Young Lawmaker Leads Cannabis Decriminalization Charge in Kansas
20-year-old Kansas lawmaker Rep. Aaron Coleman (D) introduced a bill to broadly decriminalize drug and cannabis possession in the state of Kansas, citing inspiration from a voter-approved initiative in Oregon that ceased the threat of jail time as a result of simple drug possession.
Coleman, who defeated a seven-term incumbent to gain office in 2020, said in an interview with Marijuana Moment that he views drug use as a mental health problem and not a criminal one — and that the law should treat it as such.
Details of Kansas Cannabis Decriminalization Proposal
Under Coleman’s proposal, the following provisions would take place:
- Possession of controlled substances for personal use would be punishable with a maximum $100 fine and considered a civil offense.
- For people caught with drugs other than marijuana, prosecutors would have to refer the offender to mandatory treatment. Failure to comply with treatment procedures could result in a $250 fine, five days in jail, and six months of probation.
- Reduced penalties for the manufacturing and distribution of controlled substances and lowering sentence requirements for these offenders.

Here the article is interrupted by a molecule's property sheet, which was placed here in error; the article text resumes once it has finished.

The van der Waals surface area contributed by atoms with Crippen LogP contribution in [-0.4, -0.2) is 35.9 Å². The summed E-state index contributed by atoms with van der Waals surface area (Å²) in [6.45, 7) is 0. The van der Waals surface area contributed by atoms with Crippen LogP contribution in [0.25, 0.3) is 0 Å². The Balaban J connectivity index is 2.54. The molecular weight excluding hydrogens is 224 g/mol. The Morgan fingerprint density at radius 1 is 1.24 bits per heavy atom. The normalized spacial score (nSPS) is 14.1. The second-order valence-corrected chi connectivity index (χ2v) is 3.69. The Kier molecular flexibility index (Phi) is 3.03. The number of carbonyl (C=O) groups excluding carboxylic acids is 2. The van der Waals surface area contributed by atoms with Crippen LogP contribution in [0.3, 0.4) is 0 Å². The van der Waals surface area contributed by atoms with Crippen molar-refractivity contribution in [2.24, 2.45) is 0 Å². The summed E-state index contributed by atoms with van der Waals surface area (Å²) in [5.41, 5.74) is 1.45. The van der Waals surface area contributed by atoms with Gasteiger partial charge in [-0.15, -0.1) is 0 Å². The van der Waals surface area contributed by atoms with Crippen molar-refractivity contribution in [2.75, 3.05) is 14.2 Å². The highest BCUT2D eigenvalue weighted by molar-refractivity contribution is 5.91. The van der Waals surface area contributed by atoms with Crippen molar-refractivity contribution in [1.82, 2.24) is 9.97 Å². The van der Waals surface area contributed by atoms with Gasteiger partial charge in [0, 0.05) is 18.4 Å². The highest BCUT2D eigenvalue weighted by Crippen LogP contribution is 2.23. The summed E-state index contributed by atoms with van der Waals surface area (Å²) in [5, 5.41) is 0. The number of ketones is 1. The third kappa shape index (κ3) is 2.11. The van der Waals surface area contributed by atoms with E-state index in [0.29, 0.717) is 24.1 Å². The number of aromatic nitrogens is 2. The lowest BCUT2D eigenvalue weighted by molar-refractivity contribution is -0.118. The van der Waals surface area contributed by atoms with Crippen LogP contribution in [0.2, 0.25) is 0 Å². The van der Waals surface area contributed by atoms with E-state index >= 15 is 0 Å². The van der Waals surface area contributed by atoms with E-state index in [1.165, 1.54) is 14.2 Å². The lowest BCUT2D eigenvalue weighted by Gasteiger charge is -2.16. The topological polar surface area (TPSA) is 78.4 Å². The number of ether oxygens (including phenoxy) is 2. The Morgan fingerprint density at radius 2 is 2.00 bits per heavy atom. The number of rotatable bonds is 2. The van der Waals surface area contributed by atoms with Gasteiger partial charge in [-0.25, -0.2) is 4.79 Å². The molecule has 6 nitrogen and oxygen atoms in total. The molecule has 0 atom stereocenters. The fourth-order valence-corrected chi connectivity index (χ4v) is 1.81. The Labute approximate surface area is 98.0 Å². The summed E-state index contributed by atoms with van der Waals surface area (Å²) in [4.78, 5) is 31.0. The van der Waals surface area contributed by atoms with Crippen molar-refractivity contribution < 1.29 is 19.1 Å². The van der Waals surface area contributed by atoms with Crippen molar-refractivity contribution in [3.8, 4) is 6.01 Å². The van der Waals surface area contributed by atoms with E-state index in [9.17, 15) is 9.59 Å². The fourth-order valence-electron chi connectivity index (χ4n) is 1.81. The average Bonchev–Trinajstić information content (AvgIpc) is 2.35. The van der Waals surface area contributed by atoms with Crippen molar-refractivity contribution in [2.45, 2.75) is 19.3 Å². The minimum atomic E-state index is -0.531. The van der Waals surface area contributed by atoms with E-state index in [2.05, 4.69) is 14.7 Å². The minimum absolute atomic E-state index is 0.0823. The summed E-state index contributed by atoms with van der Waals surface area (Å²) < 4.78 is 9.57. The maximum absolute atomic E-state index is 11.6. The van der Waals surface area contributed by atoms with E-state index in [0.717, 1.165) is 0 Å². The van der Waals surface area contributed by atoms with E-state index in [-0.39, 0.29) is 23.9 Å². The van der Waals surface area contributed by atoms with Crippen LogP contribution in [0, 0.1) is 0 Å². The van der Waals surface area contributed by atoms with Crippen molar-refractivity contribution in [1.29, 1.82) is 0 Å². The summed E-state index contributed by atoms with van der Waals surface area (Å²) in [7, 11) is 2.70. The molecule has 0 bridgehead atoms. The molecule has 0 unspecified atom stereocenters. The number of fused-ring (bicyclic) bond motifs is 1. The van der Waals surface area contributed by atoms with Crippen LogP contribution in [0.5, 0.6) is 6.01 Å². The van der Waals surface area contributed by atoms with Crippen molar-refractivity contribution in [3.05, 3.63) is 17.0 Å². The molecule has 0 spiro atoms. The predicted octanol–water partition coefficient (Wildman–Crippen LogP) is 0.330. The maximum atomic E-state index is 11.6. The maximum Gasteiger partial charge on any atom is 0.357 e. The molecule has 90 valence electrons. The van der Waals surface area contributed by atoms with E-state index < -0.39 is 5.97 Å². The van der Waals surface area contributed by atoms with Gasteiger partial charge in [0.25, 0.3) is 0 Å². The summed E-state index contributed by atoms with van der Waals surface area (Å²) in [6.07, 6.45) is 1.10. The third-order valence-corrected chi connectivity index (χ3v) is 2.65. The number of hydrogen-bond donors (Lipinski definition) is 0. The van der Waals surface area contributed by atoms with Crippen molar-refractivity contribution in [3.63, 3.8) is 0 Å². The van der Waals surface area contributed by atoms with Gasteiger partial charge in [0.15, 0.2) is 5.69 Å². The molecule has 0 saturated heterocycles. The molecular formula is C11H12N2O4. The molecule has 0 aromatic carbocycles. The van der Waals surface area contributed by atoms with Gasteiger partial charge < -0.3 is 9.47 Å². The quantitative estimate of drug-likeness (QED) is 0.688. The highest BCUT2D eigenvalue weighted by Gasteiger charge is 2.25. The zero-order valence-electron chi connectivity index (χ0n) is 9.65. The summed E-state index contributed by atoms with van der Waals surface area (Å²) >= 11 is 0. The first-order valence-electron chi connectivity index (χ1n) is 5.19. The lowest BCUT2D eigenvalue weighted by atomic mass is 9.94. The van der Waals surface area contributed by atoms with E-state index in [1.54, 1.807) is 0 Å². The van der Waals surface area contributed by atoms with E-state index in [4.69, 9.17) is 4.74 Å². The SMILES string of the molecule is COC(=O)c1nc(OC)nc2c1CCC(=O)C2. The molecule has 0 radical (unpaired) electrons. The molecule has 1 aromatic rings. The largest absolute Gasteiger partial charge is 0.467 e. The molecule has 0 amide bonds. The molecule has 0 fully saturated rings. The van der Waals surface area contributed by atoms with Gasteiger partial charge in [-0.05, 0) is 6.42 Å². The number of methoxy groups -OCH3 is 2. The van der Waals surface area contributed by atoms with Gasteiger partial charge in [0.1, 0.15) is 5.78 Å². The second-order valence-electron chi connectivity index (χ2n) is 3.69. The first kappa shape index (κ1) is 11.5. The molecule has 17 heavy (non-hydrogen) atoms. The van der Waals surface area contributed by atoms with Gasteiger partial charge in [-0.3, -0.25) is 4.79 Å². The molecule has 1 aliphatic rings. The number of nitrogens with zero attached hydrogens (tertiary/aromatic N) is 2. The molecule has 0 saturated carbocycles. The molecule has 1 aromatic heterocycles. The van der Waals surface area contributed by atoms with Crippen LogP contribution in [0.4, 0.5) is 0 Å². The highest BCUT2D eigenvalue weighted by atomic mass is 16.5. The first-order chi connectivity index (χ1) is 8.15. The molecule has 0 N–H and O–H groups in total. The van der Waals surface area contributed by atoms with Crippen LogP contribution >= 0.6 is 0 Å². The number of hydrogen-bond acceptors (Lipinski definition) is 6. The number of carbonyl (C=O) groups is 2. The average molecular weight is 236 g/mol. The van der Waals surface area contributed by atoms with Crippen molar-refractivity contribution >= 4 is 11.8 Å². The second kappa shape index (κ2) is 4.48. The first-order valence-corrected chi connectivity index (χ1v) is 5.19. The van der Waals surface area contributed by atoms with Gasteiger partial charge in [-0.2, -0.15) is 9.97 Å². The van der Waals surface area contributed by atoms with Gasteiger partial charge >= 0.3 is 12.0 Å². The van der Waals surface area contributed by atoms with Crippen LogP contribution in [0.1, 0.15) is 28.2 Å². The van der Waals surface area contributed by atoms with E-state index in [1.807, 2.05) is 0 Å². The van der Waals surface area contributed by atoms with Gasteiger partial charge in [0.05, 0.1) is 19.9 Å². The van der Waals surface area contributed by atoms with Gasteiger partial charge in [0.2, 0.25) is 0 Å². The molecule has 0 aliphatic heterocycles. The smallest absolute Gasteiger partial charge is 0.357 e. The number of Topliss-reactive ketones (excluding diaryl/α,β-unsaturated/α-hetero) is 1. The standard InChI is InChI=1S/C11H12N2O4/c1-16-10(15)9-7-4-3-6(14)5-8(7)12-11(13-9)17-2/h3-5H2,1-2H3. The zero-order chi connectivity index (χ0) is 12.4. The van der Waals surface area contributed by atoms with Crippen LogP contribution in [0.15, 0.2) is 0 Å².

Coleman’s proposal refers exclusively to simple drug possession, as the representative stressed that drug offenses beyond simple possession would result in felony charges.
Kansas Makes Slow Headway on Drug Reform
While Coleman’s proposal for reducing penalties for simple drug possession is largely accepted as a step in the right direction for cannabis reform advocates, Kansas is still running significantly behind most of the country, including some of their closest neighbors.
Still, as a notoriously conservative state, it appears that lawmakers in Kansas are more willing to consider decriminalization than ever before. Coleman hopes that by keeping manufacturing and distribution felony offenses, he can convince skeptical lawmakers about necessary reform for small-time users.
Coleman also noted that the bill would allow police to stop focusing on minor drug-related incidents to reallocate resources towards stopping those who are distributing illicit substances on a wider scale.